E-1 Treaty Trader and E-2 Treaty Investor Visas
Treaty Trader (E-1) and Treaty Investor (E-2) visas are available to citizens of countries with which the U.S. maintains a bilateral treaty involving commerce and navigation. In addition to meeting the visa requirements articulated below, E-1 and E-2 applicants must demonstrate the intent to leave the U.S. upon the expiration of their period of authorized stay.
E-1 visas are issued to individuals who are coming to the U.S. to engage in trade. Applicants must establish that: (1) the described activities constitute trade under the Immigration and Nationality Act (international exchange); (2) the trade is substantial; and (3) the trade is principally (at least 50%) between the U.S. and the treaty country. E-1 visas are also available to the employees of a qualifying trader who are coming to the U.S. in an executive or supervisory role, or who possess skills that are essential to company operations.
E-2 visas are issued to individuals who are coming to the U.S. to direct an investment enterprise. E-2 applicants must establish that: (1) the applicant has invested or is actively in the process of investing a substantial amount of capital in a bona fide enterprise; and (2) the applicant seeks entry solely to develop and direct the enterprise. E-2 visas are also available to employees of a qualifying investor who are coming to the U.S. in an executive or supervisory role, or who possess skills that are essential to company operations.
E-3 Specialty Occupation and TN Treaty National Visas
The E-3 nonimmigrant visa classification that applies only to nationals of Australia, pursuant to a reciprocal treaty. The applicant must be coming to the United States to temporarily perform part-time or full-time services in a specialty occupation. For example, architecture, engineering, mathematics, physical sciences, social sciences, medicine and health, education, business specialties, accounting, law, theology, and the arts are specialty occupations.
The TN Treaty National Visa is a special visa for Mexican and Canadian professionals pursuant to the North American Free Trade Agreement (NAFTA), which created special economic and trade relationships for the United States, Canada, and Mexico. Among the types of professionals who are eligible to seek admission as TN nonimmigrants are accountants, architects, computer systems analysts, dentists, economists, engineers, graphic designers, interior designers, lawyers, pharmacists, physicians, registered nurses, scientists, teachers, and veterinarians. Click here for a complete list of professions covered under the NAFTA and minimum education requirements and alternative credentials.
Trump's Buy American, Hire American Executive Order
On April 18, 2017, President Trump signed Executive Order 13788, "Buy American and Hire American" (BAHA), which sets forth the policy of the executive branch "to rigorously enforce and administer the laws governing entry into the United States of workers from abroad." On August 9, 2017, the State Department revised the E visa provisions in the Foreign Affairs Manual at 9 FAM 402.9-2(b) to instruct consular officers to adjudicate E visa applications "in the spirit" of BAHA.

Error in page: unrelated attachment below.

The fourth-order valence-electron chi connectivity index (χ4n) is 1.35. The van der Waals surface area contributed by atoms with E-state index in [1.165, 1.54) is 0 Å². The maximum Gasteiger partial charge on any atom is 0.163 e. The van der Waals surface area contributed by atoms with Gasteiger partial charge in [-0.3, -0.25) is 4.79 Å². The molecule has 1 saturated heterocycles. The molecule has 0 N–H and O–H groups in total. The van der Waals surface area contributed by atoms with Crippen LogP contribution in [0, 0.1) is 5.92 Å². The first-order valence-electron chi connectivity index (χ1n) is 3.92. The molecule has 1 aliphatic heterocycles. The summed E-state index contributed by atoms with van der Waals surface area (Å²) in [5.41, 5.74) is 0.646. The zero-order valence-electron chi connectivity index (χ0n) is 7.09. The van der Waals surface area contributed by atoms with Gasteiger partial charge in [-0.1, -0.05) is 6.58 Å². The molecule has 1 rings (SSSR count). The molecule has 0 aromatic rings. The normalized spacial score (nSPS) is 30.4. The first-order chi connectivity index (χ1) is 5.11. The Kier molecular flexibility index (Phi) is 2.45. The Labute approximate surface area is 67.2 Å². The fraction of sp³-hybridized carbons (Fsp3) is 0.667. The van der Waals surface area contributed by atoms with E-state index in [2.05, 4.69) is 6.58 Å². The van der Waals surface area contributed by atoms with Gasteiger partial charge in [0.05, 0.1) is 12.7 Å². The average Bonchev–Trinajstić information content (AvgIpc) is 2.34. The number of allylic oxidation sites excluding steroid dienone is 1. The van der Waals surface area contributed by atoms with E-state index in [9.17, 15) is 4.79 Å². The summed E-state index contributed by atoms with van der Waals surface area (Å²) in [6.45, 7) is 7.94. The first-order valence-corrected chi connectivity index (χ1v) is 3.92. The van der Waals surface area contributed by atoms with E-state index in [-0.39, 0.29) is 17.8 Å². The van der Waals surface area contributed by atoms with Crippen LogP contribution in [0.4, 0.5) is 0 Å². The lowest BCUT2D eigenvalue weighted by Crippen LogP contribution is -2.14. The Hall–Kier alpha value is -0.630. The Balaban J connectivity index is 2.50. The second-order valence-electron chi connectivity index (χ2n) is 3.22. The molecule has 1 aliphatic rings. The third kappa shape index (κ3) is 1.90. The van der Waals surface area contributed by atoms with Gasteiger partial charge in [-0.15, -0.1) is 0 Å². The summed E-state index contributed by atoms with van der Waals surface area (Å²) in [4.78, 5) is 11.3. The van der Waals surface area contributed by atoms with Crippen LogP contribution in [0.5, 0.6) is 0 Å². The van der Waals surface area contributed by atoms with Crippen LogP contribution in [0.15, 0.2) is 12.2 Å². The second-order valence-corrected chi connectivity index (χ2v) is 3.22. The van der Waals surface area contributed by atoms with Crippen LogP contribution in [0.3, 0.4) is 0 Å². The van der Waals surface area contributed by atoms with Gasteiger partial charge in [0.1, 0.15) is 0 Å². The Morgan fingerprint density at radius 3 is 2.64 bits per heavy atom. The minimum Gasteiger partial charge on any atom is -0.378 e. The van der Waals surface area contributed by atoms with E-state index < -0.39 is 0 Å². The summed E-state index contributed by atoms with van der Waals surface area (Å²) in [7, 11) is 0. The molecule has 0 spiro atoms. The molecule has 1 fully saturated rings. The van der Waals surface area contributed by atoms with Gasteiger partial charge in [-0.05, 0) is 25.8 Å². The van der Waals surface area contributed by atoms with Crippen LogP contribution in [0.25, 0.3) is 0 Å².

- Applications will be subjected to heightened scrutiny. As a result of BAHA, applicants should expect heightened scrutiny from consular officials during the interview and in reviewing supporting documentation. It is extremely important to be prepared for any further requests for evidence and for tougher questioning at interviews. For example, for treaty traders, be prepared to answer questions on how trade has supported the sale and consumption of American products and have advanced the hiring of U.S. workers.
- Availability of U.S. Workers. Applicants seeking an E visa as an "essential employee" or those seeking E-3 or TN visa classifications can expect to be questioned about the availability of U.S. workers as a factor in assessing the degree of specialization the applicant possesses and the essentiality of the worker to the success of the business. Applicants should be prepared to answer questions about the position, their qualifications, and why they are uniquely qualified to perform the job duties. Essential skills employee visa applicants should be able to explain why an American worker cannot be hired to do the job.
- Be Adaptable. U.S. consulates used to adjudicate E visa applications for registered companies quickly and with fewer required documents; posts have recently changed their procedures to require more documentation and vetting. In general, visa procedures are fluid and subject to change at any time.
- Be Patient and Stay Informed. U.S. consulates previously issued E visas in a matter of weeks. It can now take up to several months, even for registered companies. We recommend that for all applicants, make sure to inform yourself of the requirements of the visa class you're applying for and make sure you're prepared to explain why you qualify for such a visa.
Visa approvals are getting harder to come by under the Trump administration, but it is not impossible. Our firm has successfully assisted applicants with their visa applications. If you are affected by this development and would like our assistance in your visa application, please contact us. We are here to help. Follow us on Instagram, Twitter, Facebook or LinkedIn for up-to-date immigration news.
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